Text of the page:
The other side of a breakup

It sucks just as much for us, breaking up with you

artist Christina Angelina

Culturally-speaking,

Heartbreak is the privilege of the person who’s broken up with, as though “broken-hearted” is a badge only they can wear.

The person doing the breaking up is vilified — made out to be some cruel, heartless monster who goes around ripping other people’s souls out and crushing them. And that’s just not the case.

I know that it’s hard to be rejected. It’s shitty as fuck being the one who’s left, and it sucks feeling as though you don’t have control.

But there’s also a difficulty in doing the leaving, too. In being the one who has to make a difficult decision that fundamentally has to be binary: yes or no.

Breaking up with someone is even worse than firing someone.

And firing someone is widely regarded as one of the worst parts of being a manager.

Anybody who thinks otherwise has never had to do it. Nobody with any amount of sanity likes firing people — or dumping them.

Because this isn’t just firing somebody. It’s like firing your right-hand man. It’s firing your VIP, your cofounder, the VP to your P (you being the VP to theirs.) On top of that, it’s like firing your best friend; your plus-one; your one and only. It’s looking at the person you probably cared most about, and maybe even cares about you, and saying to them “I’m out.” And there is no enjoyment in doing that for you.

Because you invest in people, you build rapport and trust. And most importantly, you fucking wanted it to work.

We were invested, too

That’s the thing I think people fail to realize — we wanted it, too. This ain’t nonchalant for us.

We hired you for a job just as much as you hired us for yours, and we both wanted this shit to gel. What happens is that it never did. Or the job changes and expands and you don’t grow with it. And if you don’t grow, neither can we.

And maybe now you’re reeling and waiting on us to change our minds? Boi, we spent time together waiting on you to change, too.

One of us had to do something and make a decision, and it became increasingly obvious it wasn’t going to be you.

We suffered, too

We will suffer as a result of the breakup, but we also suffered leading up to it. One might even argue we suffered more in the relationship than you did, given that it was us — not you — who ended it.

And so, we sort of suffer twice, first at the hands of the relationship and then again in our own.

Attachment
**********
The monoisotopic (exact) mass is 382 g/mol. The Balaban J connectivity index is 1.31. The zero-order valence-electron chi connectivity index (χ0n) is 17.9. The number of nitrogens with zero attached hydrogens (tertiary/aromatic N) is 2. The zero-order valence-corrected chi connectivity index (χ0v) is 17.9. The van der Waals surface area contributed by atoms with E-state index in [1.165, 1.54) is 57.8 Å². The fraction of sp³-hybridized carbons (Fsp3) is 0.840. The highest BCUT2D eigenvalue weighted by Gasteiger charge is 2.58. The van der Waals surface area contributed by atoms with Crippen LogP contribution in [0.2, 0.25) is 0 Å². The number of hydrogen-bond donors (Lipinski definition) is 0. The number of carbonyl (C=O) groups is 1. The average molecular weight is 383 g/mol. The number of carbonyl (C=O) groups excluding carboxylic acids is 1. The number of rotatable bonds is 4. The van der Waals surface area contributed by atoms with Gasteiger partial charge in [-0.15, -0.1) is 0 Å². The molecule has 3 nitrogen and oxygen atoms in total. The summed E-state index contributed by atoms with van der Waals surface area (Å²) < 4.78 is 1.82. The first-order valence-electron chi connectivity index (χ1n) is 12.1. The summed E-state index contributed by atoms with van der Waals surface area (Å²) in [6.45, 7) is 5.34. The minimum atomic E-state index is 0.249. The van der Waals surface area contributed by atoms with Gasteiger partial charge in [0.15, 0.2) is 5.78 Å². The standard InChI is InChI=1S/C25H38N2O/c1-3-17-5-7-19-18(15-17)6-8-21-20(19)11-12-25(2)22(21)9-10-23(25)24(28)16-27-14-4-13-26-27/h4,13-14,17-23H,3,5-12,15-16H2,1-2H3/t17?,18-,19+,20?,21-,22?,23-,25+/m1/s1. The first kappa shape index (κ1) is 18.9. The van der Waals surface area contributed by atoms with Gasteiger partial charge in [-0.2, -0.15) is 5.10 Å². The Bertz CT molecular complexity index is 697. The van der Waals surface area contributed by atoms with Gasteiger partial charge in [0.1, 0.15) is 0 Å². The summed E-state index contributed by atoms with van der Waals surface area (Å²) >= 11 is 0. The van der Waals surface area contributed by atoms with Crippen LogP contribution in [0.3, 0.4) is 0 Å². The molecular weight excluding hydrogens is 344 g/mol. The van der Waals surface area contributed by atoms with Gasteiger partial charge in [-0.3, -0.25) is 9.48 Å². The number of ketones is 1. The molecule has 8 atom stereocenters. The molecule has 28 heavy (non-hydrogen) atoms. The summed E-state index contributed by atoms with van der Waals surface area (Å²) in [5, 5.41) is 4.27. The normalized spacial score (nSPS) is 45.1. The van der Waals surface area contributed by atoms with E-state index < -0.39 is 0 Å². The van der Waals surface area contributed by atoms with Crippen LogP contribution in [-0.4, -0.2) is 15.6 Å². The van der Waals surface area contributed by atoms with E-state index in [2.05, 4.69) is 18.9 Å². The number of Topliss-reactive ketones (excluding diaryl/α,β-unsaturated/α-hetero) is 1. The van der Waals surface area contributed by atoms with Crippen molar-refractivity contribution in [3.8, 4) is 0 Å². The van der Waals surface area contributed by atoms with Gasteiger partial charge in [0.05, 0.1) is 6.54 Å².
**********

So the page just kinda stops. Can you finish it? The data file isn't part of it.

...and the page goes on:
A breakup frames feelings as “absolute” when they are anything but

Everything is anything but black and white. It’s all shades of fucking gray. But a breakup makes it all finite, which is part of why it leaves some of us reeling, “what the fuck just happened?”

I think if we really look, we both fucking know.

Things sort of weren’t working, and then things weren’t good. And then they got worse, and they weren’t getting any better, and maybe you were trying, maybe we were both trying, or, let’s be real fucking honest, maybe we were both kind of not.

But either way, it wasn’t getting any better and after a while one of you has to make a decision, now don’t you? You have to do something or go on living like that forever, and sometimes that something is “leaving.” And here, “leaving” means leaving me or leaving you.

But in the words of Robert Kinkaid,

“Don’t kid yourself, Francesca: you are anything but a simple woman.”

And this was anything but a simple choice.

We have to stand behind the decision

And we have to be strong for you and us both.

The person being left can reel and blame the other person and wonder “but what if?” The person doing the breaking up doesn’t have that luxury. You don’t have space to feel emotions. You don’t have space to express them. You don’t have space to do anything except rationalize and re-remind yourself the reasons why.

Because the only worse thing you can do than break up with someone is break up with them and then share your emotions but not change your mind.

Because you’re expected to back these things. You have to stand your ground or else be seen as a complete fuck-up; someone who toys with people; someone who doesn’t know what she wants; someone stringing someone out.

Also Robert Kinkaid:

“I don’t want to say goodbye right now. We don’t have to make that decision. Maybe you’ll change your mind. Maybe we’ll see each other and you’ll change your mind.”

To which Francesca cries,

“If that happens, you have to decide. Because I can’t.”

Because shit is hard as fuck, yo. It’s heartbreak through and through for us, too.

The exception

…to all of this, of course, is when someone is toxic AF. Because fuck those guys.

Walking from someone who’s shitty still isn’t fun, but firing someone who lies, cheats, steals, etc. certainly doesn’t carry the complexity of having to fire your VIP.

Why I left you

I know you liked me. I liked you too. But that’s not enough.

Look, I know you wanted to stay together.

I know this just like I knew all of your needs during our relationship — I know you wanted to be with me, I know you envisioned something closer to “never-ending.” I know you thought you could make me happy, and I know you thought you loved me.